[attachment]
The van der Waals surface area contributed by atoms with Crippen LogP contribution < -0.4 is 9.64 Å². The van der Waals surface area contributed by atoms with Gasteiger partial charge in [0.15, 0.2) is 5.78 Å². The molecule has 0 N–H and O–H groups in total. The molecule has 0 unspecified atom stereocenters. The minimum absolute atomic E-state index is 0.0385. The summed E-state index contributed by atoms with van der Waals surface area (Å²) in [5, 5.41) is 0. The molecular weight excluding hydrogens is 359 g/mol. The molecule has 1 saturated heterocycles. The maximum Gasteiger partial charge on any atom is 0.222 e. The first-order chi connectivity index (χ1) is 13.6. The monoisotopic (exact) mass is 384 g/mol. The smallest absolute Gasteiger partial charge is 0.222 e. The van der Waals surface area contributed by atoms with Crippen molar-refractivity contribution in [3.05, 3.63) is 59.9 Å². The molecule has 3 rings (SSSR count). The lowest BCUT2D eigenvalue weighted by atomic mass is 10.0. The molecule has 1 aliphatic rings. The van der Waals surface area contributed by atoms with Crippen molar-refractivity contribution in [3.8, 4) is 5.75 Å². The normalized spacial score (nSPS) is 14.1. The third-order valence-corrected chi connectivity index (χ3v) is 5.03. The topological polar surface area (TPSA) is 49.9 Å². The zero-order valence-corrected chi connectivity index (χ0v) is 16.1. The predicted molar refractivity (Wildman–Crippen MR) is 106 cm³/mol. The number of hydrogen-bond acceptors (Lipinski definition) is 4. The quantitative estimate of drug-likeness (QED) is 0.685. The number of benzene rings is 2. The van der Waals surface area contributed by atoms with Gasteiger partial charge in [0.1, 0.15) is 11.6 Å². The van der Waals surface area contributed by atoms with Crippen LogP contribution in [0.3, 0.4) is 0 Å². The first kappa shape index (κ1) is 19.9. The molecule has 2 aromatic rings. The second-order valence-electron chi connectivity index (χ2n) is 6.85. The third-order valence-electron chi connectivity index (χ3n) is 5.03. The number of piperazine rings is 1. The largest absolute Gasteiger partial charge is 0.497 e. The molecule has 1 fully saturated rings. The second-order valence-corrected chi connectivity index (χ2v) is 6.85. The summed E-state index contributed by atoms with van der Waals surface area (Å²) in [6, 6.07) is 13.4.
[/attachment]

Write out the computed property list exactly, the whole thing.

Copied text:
The van der Waals surface area contributed by atoms with Crippen LogP contribution < -0.4 is 9.64 Å². The van der Waals surface area contributed by atoms with Gasteiger partial charge in [0.15, 0.2) is 5.78 Å². The molecule has 0 N–H and O–H groups in total. The molecule has 0 unspecified atom stereocenters. The minimum absolute atomic E-state index is 0.0385. The summed E-state index contributed by atoms with van der Waals surface area (Å²) in [5, 5.41) is 0. The molecular weight excluding hydrogens is 359 g/mol. The molecule has 1 saturated heterocycles. The maximum Gasteiger partial charge on any atom is 0.222 e. The first-order chi connectivity index (χ1) is 13.6. The monoisotopic (exact) mass is 384 g/mol. The smallest absolute Gasteiger partial charge is 0.222 e. The van der Waals surface area contributed by atoms with Crippen molar-refractivity contribution in [3.05, 3.63) is 59.9 Å². The molecule has 3 rings (SSSR count). The lowest BCUT2D eigenvalue weighted by atomic mass is 10.0. The molecule has 1 aliphatic rings. The van der Waals surface area contributed by atoms with Crippen molar-refractivity contribution in [3.8, 4) is 5.75 Å². The normalized spacial score (nSPS) is 14.1. The third-order valence-corrected chi connectivity index (χ3v) is 5.03. The topological polar surface area (TPSA) is 49.9 Å². The zero-order valence-corrected chi connectivity index (χ0v) is 16.1. The predicted molar refractivity (Wildman–Crippen MR) is 106 cm³/mol. The number of hydrogen-bond acceptors (Lipinski definition) is 4. The quantitative estimate of drug-likeness (QED) is 0.685. The number of benzene rings is 2. The van der Waals surface area contributed by atoms with Gasteiger partial charge in [0.1, 0.15) is 11.6 Å². The van der Waals surface area contributed by atoms with Crippen LogP contribution in [0.3, 0.4) is 0 Å². The first kappa shape index (κ1) is 19.9. The molecule has 2 aromatic rings. The second-order valence-electron chi connectivity index (χ2n) is 6.85. The third-order valence-electron chi connectivity index (χ3n) is 5.03. The number of piperazine rings is 1. The largest absolute Gasteiger partial charge is 0.497 e. The molecule has 1 fully saturated rings. The second-order valence-corrected chi connectivity index (χ2v) is 6.85. The summed E-state index contributed by atoms with van der Waals surface area (Å²) in [6, 6.07) is 13.4.